In the afternoon we went to Roberto Barrios waterfalls. These were a series of cascades, with limestone rocks and green water flowing over the different levels. The water was lovely and cool on this hot day and we were able to navigate this waterfall by climbing down it, sliding down it in places and swimming in the pools. There are even ropes there to help you do this. If getting in the waterfall doesn’t appeal, there’s also paths alongside the falls to take so you can get to the bottom. Even though it didn’t feel it, the water was actually quite strong. There was one place I stood under one of the cascades in the waterfall and it wasn’t a nice gentle stream like I thought it would be!

A series of cascades, Roberto Barrios Falls, Palenque

A series of cascades, Roberto Barrios Falls, Palenque

The only thing I can think of that comes close to being similar to these falls are the Tad Sea Waterfalls in Laos near Luang Prabang. That too was excellent and not to be missed.

The waterfall wasn’t very crowded even though it was Sunday, perhaps because it was election day in Mexico. Hanging out at, and in, the waterfalls was probably one of the best times of the trip.

Roberto Barrios Falls, Palenque

Roberto Barrios Falls, Palenque

After a nice relaxing time, we headed back to the hotel, a spot of food shopping for lunch the next day at a supermarket (chedraui) that was a big department store crossed with a big supermarket. Whatever you wanted you could get – almost! No soft cushy world cup themed thing, but plenty of world cup donuts and cup cakes in Mexcican colours, plenty of good looking baked goods (uncovered and having the odd blow fly land on them) and some very odd things. Odd to us anyway – chicken feet, cactus leaves and plenty of different types of herbs.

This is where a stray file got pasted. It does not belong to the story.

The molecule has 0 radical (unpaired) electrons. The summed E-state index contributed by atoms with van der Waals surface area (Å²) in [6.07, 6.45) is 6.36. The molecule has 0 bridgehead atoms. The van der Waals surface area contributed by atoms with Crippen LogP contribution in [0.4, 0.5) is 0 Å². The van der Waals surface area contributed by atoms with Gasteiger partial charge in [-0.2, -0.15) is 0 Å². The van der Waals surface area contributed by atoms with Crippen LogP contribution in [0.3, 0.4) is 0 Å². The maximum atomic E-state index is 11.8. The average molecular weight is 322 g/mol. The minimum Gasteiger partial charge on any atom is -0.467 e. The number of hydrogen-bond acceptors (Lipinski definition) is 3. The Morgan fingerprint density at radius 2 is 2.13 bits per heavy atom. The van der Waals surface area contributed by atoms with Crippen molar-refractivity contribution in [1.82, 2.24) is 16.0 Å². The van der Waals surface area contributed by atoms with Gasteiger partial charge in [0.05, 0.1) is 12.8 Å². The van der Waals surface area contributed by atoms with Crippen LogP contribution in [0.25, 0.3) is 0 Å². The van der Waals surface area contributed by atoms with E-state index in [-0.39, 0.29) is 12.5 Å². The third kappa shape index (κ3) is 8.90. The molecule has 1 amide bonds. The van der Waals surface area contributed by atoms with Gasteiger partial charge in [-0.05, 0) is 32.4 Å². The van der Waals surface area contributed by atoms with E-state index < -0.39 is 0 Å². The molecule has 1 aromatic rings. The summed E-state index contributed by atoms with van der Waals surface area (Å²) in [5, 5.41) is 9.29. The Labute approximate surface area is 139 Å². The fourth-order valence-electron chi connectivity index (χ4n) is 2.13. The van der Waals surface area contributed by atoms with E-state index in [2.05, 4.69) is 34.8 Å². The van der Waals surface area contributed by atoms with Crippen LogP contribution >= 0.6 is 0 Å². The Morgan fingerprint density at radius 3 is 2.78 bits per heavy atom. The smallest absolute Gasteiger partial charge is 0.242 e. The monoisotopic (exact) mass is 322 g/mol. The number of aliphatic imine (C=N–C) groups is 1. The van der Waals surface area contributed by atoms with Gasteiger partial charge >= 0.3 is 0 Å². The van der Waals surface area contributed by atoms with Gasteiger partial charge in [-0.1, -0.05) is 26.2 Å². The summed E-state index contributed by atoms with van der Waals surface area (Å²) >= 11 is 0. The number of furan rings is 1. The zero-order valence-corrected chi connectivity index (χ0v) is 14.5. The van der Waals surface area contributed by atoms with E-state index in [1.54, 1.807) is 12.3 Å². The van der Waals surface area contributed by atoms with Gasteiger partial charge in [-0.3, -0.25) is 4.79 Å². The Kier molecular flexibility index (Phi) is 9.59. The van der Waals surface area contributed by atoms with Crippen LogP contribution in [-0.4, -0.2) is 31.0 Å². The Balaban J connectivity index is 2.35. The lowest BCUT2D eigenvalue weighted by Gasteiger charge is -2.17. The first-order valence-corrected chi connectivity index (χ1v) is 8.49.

Chicken feet

Chicken feet

From there we headed to the central park (Parque Central) where we had something to eat at a little street side café in the park, then finished it off with some hand made ice creams at the shop next door. Not sure of the name of this place, but head to the park and it’s on the 1a ote nte – at the back of the square/park area. There’s also some good souvenir shops in this area, especially on Central Pte (I picked up a Mexican blanket). Don’t miss the Burger King in that street – we didn’t eat there, but I did visit there. Just like here, they have good toilets…

Choice of ice creams, Central Park, Palenque

Choice of ice creams, Central Park, Palenque

One strange shop that I noticed took me back in time – but not because I ever remember something like this. A dimly lit shop with a person at the front desk and one other customer caught my eye. The sign above the shop said “Trunk Calls”. I’m like trunk calls…. The shop was filled with phones – probably a dozen or so in their own little booths inside the shop – imagine an internet café except with phones instead of pcs. The one customer was up the back in his own booth chatting on the phone. It was one of those sights that I kind of shook my head and checked, double checked and then triple checked what I was seeing. I checked so much I didn’t even get a photo – it may have been too dark anyway.

The streets are quite safe at night, it’s nice and warm and very pleasant walking around these areas.